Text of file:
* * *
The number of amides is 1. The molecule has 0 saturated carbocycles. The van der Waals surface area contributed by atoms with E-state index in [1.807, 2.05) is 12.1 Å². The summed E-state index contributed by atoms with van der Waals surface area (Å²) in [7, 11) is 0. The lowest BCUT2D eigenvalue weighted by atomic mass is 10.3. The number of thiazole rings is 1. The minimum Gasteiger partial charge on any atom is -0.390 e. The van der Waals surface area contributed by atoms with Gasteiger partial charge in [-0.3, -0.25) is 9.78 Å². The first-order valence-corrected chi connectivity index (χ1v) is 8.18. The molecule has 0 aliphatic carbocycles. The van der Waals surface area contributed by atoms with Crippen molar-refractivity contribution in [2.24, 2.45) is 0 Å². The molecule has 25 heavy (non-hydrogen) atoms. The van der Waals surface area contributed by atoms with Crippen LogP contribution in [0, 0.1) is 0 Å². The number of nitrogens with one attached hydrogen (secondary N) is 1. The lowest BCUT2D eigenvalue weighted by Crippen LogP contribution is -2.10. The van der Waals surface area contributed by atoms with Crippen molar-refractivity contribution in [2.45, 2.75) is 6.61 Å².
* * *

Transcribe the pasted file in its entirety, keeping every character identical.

The number of amides is 1. The molecule has 0 saturated carbocycles. The van der Waals surface area contributed by atoms with E-state index in [1.807, 2.05) is 12.1 Å². The summed E-state index contributed by atoms with van der Waals surface area (Å²) in [7, 11) is 0. The lowest BCUT2D eigenvalue weighted by atomic mass is 10.3. The number of thiazole rings is 1. The minimum Gasteiger partial charge on any atom is -0.390 e. The van der Waals surface area contributed by atoms with Gasteiger partial charge in [-0.3, -0.25) is 9.78 Å². The first-order valence-corrected chi connectivity index (χ1v) is 8.18. The molecule has 0 aliphatic carbocycles. The van der Waals surface area contributed by atoms with Crippen molar-refractivity contribution in [2.24, 2.45) is 0 Å². The molecule has 25 heavy (non-hydrogen) atoms. The van der Waals surface area contributed by atoms with Crippen LogP contribution in [0, 0.1) is 0 Å². The number of nitrogens with one attached hydrogen (secondary N) is 1. The lowest BCUT2D eigenvalue weighted by Crippen LogP contribution is -2.10. The van der Waals surface area contributed by atoms with Crippen molar-refractivity contribution in [2.45, 2.75) is 6.61 Å².